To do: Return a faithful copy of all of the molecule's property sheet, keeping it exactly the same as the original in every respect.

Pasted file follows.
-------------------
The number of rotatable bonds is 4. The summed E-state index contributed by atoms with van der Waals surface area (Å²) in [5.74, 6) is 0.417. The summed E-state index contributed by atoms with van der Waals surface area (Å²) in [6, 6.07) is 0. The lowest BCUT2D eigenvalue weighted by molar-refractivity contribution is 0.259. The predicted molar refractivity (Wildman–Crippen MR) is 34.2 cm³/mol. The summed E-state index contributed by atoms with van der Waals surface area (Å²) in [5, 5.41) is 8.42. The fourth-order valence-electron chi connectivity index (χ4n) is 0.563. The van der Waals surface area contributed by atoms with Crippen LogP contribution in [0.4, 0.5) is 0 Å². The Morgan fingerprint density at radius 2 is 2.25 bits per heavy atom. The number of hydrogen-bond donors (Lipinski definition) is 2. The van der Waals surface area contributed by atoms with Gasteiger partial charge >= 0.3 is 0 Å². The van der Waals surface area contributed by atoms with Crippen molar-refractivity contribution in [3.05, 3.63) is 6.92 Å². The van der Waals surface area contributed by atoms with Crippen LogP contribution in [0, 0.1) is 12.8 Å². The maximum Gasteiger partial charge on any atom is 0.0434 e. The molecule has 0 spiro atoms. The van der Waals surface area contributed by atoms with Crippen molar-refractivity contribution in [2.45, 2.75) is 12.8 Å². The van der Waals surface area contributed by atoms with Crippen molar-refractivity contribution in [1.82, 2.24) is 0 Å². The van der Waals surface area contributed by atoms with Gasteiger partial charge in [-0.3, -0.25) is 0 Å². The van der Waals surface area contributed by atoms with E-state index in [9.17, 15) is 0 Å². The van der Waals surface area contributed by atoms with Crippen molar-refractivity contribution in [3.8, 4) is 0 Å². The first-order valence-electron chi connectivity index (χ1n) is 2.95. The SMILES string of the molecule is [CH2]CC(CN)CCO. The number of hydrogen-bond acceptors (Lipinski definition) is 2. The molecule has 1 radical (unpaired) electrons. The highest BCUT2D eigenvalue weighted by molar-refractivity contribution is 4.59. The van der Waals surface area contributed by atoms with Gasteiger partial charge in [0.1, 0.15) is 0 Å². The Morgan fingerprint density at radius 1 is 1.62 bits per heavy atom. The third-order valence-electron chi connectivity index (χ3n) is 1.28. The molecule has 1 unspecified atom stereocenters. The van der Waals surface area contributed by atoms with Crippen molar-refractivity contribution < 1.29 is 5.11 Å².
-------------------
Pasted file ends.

The number of rotatable bonds is 4. The summed E-state index contributed by atoms with van der Waals surface area (Å²) in [5.74, 6) is 0.417. The summed E-state index contributed by atoms with van der Waals surface area (Å²) in [6, 6.07) is 0. The lowest BCUT2D eigenvalue weighted by molar-refractivity contribution is 0.259. The predicted molar refractivity (Wildman–Crippen MR) is 34.2 cm³/mol. The summed E-state index contributed by atoms with van der Waals surface area (Å²) in [5, 5.41) is 8.42. The fourth-order valence-electron chi connectivity index (χ4n) is 0.563. The van der Waals surface area contributed by atoms with Crippen LogP contribution in [0.4, 0.5) is 0 Å². The Morgan fingerprint density at radius 2 is 2.25 bits per heavy atom. The number of hydrogen-bond donors (Lipinski definition) is 2. The van der Waals surface area contributed by atoms with Gasteiger partial charge >= 0.3 is 0 Å². The van der Waals surface area contributed by atoms with Crippen molar-refractivity contribution in [3.05, 3.63) is 6.92 Å². The van der Waals surface area contributed by atoms with Crippen LogP contribution in [0, 0.1) is 12.8 Å². The maximum Gasteiger partial charge on any atom is 0.0434 e. The molecule has 0 spiro atoms. The van der Waals surface area contributed by atoms with Crippen molar-refractivity contribution in [2.45, 2.75) is 12.8 Å². The van der Waals surface area contributed by atoms with Crippen molar-refractivity contribution in [1.82, 2.24) is 0 Å². The van der Waals surface area contributed by atoms with Gasteiger partial charge in [-0.3, -0.25) is 0 Å². The van der Waals surface area contributed by atoms with E-state index in [9.17, 15) is 0 Å². The van der Waals surface area contributed by atoms with Crippen molar-refractivity contribution in [3.8, 4) is 0 Å². The first-order valence-electron chi connectivity index (χ1n) is 2.95. The SMILES string of the molecule is [CH2]CC(CN)CCO. The number of hydrogen-bond acceptors (Lipinski definition) is 2. The molecule has 1 radical (unpaired) electrons. The highest BCUT2D eigenvalue weighted by molar-refractivity contribution is 4.59. The van der Waals surface area contributed by atoms with Gasteiger partial charge in [0.1, 0.15) is 0 Å². The Morgan fingerprint density at radius 1 is 1.62 bits per heavy atom. The third-order valence-electron chi connectivity index (χ3n) is 1.28. The molecule has 1 unspecified atom stereocenters. The van der Waals surface area contributed by atoms with Crippen molar-refractivity contribution < 1.29 is 5.11 Å².